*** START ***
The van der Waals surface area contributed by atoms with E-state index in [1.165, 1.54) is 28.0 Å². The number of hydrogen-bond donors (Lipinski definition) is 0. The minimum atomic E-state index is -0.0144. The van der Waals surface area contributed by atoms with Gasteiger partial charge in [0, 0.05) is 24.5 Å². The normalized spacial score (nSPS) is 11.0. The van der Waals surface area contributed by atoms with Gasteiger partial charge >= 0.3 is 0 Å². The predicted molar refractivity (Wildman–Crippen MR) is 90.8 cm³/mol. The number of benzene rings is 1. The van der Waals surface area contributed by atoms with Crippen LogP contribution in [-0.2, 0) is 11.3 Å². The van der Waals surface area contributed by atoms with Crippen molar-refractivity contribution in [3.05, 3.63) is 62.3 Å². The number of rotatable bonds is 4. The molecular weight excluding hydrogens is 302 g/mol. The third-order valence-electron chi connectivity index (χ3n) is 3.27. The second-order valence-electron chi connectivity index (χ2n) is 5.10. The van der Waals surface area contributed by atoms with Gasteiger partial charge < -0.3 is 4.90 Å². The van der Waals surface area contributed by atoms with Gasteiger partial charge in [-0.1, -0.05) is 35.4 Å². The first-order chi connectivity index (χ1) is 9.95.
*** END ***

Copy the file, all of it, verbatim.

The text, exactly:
The van der Waals surface area contributed by atoms with E-state index in [1.165, 1.54) is 28.0 Å². The number of hydrogen-bond donors (Lipinski definition) is 0. The minimum atomic E-state index is -0.0144. The van der Waals surface area contributed by atoms with Gasteiger partial charge in [0, 0.05) is 24.5 Å². The normalized spacial score (nSPS) is 11.0. The van der Waals surface area contributed by atoms with Gasteiger partial charge >= 0.3 is 0 Å². The predicted molar refractivity (Wildman–Crippen MR) is 90.8 cm³/mol. The number of benzene rings is 1. The van der Waals surface area contributed by atoms with Crippen LogP contribution in [-0.2, 0) is 11.3 Å². The van der Waals surface area contributed by atoms with Crippen molar-refractivity contribution in [3.05, 3.63) is 62.3 Å². The number of rotatable bonds is 4. The molecular weight excluding hydrogens is 302 g/mol. The third-order valence-electron chi connectivity index (χ3n) is 3.27. The second-order valence-electron chi connectivity index (χ2n) is 5.10. The van der Waals surface area contributed by atoms with Gasteiger partial charge < -0.3 is 4.90 Å². The van der Waals surface area contributed by atoms with Gasteiger partial charge in [-0.1, -0.05) is 35.4 Å². The first-order chi connectivity index (χ1) is 9.95.